by Matt Sheedy
In his essay appearing in Religious Experience: A Reader (Equinox 2012), Craig Martin discusses how William James’ rhetoric on religion lends itself to a naive empiricism by putting forward a notion of the world as something that is “simply ‘there’ to be discovered.” He continues,
[T]he naive empiricism of the ontologized spirituality/institutional religion dichotomy results in subjects just ‘finding’ spirituality and ‘finding’ religion in the world, with nary a concern with how this way of dividing the world is historically constituted (183).
Martin’s observations on the spirituality/institutional religion dichotomy came to mind the other day while I was reading an article entitled, “Facebook Sweat Lodge, the Online Resurgence of Native Spirituality.” The piece begins with a common list of practices that most people tend to associate with “native spirituality,” including:
Smudging, sweat lodges, drum songs. If you were to ask most Canadians what comprises indigenous spirituality in this country, those are the images that would likely come to mind.
The article’s author, who is aboriginal himself, points out how these practices are far too generalized while discussing the historical context in which things like sun dances, sweat lodges and even speaking in traditional languages were banned following the Indian Act of 1876.
This history has of course long been obscured in Canada–and in the Americas more generally–which is a trend that the First-Nations led Idle No More movement has sought to challenge with regular public acts including: round dances, drum circles, sacred fires, as well as occupations and blockades, along with teach-ins and lectures regarding the violation of treaty rights and the impact of economic and environmental policies. This is all well and good.
Reading through this article, however, I couldn’t help but note how the author’s evocation of historical injustice was accompanied by the sort of naive empiricism that Martin points out in regard to the spirituality/religion dichotomy, as seen with the following lines:
But now, as newer generations start to reclaim the ways of their ancestors, many of these ways are slowly flourishing again.
Indigenous people were once shamed out of practicing their spirituality, or forced to hide it.
While it may be true that many aboriginal people share in common certain “beliefs” and “practices” and, as Suzanne Owen pointed out to me in a personal correspondence, while there does exist an institutional “protocol” for certain shared ceremonies across First Nations in Canada, the on-going use of the word “spiritual” as a marker of “nativeness” by both insiders and outsiders reveals an interesting dynamic in the social construction of this term.
On the one hand, “native spirituality” is often marshaled by insiders to indicate commonalities across aboriginal cultures and serves—at least on a political level—to create a sense of unity among diverse groups. On the other hand, the term is also used by outsiders to cast a vague and generic sense of “nativeness” and is variously appropriated by “new age” movements as well as by detractors who look to lump literally hundreds of distinct groups (e.g., Mohawk, Mi’kmaq, Cree, etc.) across a vast territory into one homogeneous stew.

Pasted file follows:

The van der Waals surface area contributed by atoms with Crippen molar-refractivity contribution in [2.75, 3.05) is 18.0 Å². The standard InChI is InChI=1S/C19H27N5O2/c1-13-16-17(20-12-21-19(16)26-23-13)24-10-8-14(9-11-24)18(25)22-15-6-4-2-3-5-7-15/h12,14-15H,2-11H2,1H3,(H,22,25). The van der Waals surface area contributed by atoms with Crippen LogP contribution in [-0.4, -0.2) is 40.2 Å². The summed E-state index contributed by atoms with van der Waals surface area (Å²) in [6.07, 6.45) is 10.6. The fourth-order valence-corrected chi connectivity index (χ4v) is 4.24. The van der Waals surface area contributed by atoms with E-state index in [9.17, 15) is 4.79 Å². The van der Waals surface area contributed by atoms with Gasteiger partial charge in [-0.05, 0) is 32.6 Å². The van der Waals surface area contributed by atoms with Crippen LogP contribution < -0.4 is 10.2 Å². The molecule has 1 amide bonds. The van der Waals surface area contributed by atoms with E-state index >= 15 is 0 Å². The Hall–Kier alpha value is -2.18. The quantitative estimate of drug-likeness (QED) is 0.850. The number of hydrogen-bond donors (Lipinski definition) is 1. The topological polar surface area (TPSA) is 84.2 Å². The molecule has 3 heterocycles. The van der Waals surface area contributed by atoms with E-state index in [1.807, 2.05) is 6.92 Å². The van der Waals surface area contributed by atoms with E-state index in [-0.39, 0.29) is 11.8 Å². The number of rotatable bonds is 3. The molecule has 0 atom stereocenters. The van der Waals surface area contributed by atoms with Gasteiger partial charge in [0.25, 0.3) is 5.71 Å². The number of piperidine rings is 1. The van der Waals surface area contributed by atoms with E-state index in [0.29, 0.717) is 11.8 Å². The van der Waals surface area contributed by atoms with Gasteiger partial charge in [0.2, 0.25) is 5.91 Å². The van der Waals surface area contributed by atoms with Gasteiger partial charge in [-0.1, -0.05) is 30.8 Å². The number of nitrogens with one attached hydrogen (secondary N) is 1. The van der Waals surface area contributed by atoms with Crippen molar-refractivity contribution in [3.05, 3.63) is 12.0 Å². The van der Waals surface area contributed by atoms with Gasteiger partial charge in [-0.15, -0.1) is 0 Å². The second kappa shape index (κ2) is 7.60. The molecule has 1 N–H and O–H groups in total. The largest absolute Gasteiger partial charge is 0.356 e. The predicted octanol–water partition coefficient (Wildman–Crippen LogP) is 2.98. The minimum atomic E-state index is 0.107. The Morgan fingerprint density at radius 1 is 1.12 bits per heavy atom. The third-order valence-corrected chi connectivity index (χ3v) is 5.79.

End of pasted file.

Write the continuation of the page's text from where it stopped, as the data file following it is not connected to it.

Scholars of religion are all too familiar with how this pattern has been imagined in the discourse on the history of religions, where so-called “natives” have been labeled as primitives, heathens, and polytheists, along with the more recent incarnation of “Indigenous traditions,” a term that, at its most basic, comprises any socio-ethnic group that hasn’t expanded in influence beyond a certain geographical region (with the possible except of Shintoism) and thus hasn’t risen to the rank of a “world religion.”
In most of these cases there is, to repeat Martin’s phase above, “nary a concern with how this way of dividing the world is historically constituted.” While this may be too much to expect from a public forum, for scholars of religion it is interesting to consider the multiple ways in which such terms as “spirituality” are currently taken-up and re-imagined by different aboriginal groups and how processes of historical and contemporary homogenization are being used to the advantage of marginalized groups by turning their collective experiences of oppression into a united front. If these trends continue, perhaps it won’t be too long before the term “native religion” catches on?
Matt Sheedy is a PhD. candidate in religious studies at the University of Manitoba, Winnipeg, and associate editor of the Bulletin for the Study of Religion. His research interests include critical social theory, theories of secularism, ritual and myth, and social movements. His dissertation offers a critical look at Juergen Habermas’s theory of religion in the public sphere and he is also conducting research on myths, rituals and symbols in the Occupy Movement, which includes fieldwork at Occupy Winnipeg.